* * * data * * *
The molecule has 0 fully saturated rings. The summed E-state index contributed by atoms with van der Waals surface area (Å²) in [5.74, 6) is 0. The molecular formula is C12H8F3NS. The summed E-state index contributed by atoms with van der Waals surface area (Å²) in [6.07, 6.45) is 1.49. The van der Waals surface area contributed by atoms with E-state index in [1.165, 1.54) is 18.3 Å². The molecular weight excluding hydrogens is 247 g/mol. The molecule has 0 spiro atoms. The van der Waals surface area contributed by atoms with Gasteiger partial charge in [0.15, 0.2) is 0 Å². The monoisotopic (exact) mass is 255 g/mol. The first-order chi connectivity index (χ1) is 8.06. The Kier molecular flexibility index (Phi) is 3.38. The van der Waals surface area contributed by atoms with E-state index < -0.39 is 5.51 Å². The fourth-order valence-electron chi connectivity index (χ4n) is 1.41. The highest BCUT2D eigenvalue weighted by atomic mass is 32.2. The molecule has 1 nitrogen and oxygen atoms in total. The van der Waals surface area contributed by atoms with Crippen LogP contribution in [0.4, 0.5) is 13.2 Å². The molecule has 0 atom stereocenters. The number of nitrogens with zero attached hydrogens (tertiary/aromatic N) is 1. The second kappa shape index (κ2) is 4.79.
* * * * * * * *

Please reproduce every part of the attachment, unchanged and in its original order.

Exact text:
The molecule has 0 fully saturated rings. The summed E-state index contributed by atoms with van der Waals surface area (Å²) in [5.74, 6) is 0. The molecular formula is C12H8F3NS. The summed E-state index contributed by atoms with van der Waals surface area (Å²) in [6.07, 6.45) is 1.49. The van der Waals surface area contributed by atoms with E-state index in [1.165, 1.54) is 18.3 Å². The molecular weight excluding hydrogens is 247 g/mol. The molecule has 0 spiro atoms. The van der Waals surface area contributed by atoms with Gasteiger partial charge in [0.15, 0.2) is 0 Å². The monoisotopic (exact) mass is 255 g/mol. The first-order chi connectivity index (χ1) is 8.06. The Kier molecular flexibility index (Phi) is 3.38. The van der Waals surface area contributed by atoms with E-state index < -0.39 is 5.51 Å². The fourth-order valence-electron chi connectivity index (χ4n) is 1.41. The highest BCUT2D eigenvalue weighted by atomic mass is 32.2. The molecule has 1 nitrogen and oxygen atoms in total. The van der Waals surface area contributed by atoms with Crippen LogP contribution in [0.4, 0.5) is 13.2 Å². The molecule has 0 atom stereocenters. The number of nitrogens with zero attached hydrogens (tertiary/aromatic N) is 1. The second kappa shape index (κ2) is 4.79.